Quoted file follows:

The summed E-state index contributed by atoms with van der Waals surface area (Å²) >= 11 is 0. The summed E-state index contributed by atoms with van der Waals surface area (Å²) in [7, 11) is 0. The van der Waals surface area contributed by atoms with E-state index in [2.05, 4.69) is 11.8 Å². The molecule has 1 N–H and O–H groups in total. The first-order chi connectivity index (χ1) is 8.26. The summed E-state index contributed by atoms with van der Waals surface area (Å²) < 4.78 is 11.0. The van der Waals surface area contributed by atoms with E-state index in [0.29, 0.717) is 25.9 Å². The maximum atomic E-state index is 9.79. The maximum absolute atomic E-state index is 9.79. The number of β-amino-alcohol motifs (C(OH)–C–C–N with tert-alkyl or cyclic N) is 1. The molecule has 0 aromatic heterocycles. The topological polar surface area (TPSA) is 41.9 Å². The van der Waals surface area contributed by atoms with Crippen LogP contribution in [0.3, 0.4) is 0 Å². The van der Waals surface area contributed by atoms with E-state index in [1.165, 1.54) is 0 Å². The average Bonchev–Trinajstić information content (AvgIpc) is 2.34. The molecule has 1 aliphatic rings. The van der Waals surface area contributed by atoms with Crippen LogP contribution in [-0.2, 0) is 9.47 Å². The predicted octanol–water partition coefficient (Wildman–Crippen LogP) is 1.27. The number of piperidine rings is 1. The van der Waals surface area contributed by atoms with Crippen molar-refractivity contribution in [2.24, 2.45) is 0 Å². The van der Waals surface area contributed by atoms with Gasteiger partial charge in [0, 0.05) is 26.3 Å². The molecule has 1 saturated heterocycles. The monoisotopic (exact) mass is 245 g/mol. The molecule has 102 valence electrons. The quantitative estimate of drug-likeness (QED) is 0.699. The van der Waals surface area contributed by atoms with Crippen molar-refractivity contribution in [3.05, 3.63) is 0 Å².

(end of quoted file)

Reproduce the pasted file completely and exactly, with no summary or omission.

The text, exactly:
The summed E-state index contributed by atoms with van der Waals surface area (Å²) >= 11 is 0. The summed E-state index contributed by atoms with van der Waals surface area (Å²) in [7, 11) is 0. The van der Waals surface area contributed by atoms with E-state index in [2.05, 4.69) is 11.8 Å². The molecule has 1 N–H and O–H groups in total. The first-order chi connectivity index (χ1) is 8.26. The summed E-state index contributed by atoms with van der Waals surface area (Å²) < 4.78 is 11.0. The van der Waals surface area contributed by atoms with E-state index in [0.29, 0.717) is 25.9 Å². The maximum atomic E-state index is 9.79. The maximum absolute atomic E-state index is 9.79. The number of β-amino-alcohol motifs (C(OH)–C–C–N with tert-alkyl or cyclic N) is 1. The molecule has 0 aromatic heterocycles. The topological polar surface area (TPSA) is 41.9 Å². The van der Waals surface area contributed by atoms with Crippen LogP contribution in [0.3, 0.4) is 0 Å². The van der Waals surface area contributed by atoms with E-state index in [1.165, 1.54) is 0 Å². The average Bonchev–Trinajstić information content (AvgIpc) is 2.34. The molecule has 1 aliphatic rings. The van der Waals surface area contributed by atoms with Crippen LogP contribution in [-0.2, 0) is 9.47 Å². The predicted octanol–water partition coefficient (Wildman–Crippen LogP) is 1.27. The number of piperidine rings is 1. The van der Waals surface area contributed by atoms with Crippen molar-refractivity contribution in [2.24, 2.45) is 0 Å². The van der Waals surface area contributed by atoms with Gasteiger partial charge in [0, 0.05) is 26.3 Å². The molecule has 1 saturated heterocycles. The monoisotopic (exact) mass is 245 g/mol. The molecule has 102 valence electrons. The quantitative estimate of drug-likeness (QED) is 0.699. The van der Waals surface area contributed by atoms with Crippen molar-refractivity contribution in [3.05, 3.63) is 0 Å².